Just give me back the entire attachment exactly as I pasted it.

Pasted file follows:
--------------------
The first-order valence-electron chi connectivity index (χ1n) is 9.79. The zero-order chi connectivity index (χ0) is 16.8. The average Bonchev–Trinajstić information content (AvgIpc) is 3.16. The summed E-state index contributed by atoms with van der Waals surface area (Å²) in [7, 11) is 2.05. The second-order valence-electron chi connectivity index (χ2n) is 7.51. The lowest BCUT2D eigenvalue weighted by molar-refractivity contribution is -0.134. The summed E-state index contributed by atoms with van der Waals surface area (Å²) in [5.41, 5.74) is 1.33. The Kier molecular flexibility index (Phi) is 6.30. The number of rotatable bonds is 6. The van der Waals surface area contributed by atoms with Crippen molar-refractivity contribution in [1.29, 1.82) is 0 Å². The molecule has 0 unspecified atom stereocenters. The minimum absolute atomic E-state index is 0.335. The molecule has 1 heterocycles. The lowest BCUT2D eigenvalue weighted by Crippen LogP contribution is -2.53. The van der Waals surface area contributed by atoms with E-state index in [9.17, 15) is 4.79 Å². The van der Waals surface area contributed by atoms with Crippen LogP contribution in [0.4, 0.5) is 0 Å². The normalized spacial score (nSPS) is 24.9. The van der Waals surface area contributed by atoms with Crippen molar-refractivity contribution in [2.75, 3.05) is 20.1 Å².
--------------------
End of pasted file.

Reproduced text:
The first-order valence-electron chi connectivity index (χ1n) is 9.79. The zero-order chi connectivity index (χ0) is 16.8. The average Bonchev–Trinajstić information content (AvgIpc) is 3.16. The summed E-state index contributed by atoms with van der Waals surface area (Å²) in [7, 11) is 2.05. The second-order valence-electron chi connectivity index (χ2n) is 7.51. The lowest BCUT2D eigenvalue weighted by molar-refractivity contribution is -0.134. The summed E-state index contributed by atoms with van der Waals surface area (Å²) in [5.41, 5.74) is 1.33. The Kier molecular flexibility index (Phi) is 6.30. The number of rotatable bonds is 6. The van der Waals surface area contributed by atoms with Crippen molar-refractivity contribution in [1.29, 1.82) is 0 Å². The molecule has 0 unspecified atom stereocenters. The minimum absolute atomic E-state index is 0.335. The molecule has 1 heterocycles. The lowest BCUT2D eigenvalue weighted by Crippen LogP contribution is -2.53. The van der Waals surface area contributed by atoms with E-state index in [9.17, 15) is 4.79 Å². The van der Waals surface area contributed by atoms with Crippen LogP contribution in [0.4, 0.5) is 0 Å². The normalized spacial score (nSPS) is 24.9. The van der Waals surface area contributed by atoms with Crippen molar-refractivity contribution in [2.75, 3.05) is 20.1 Å².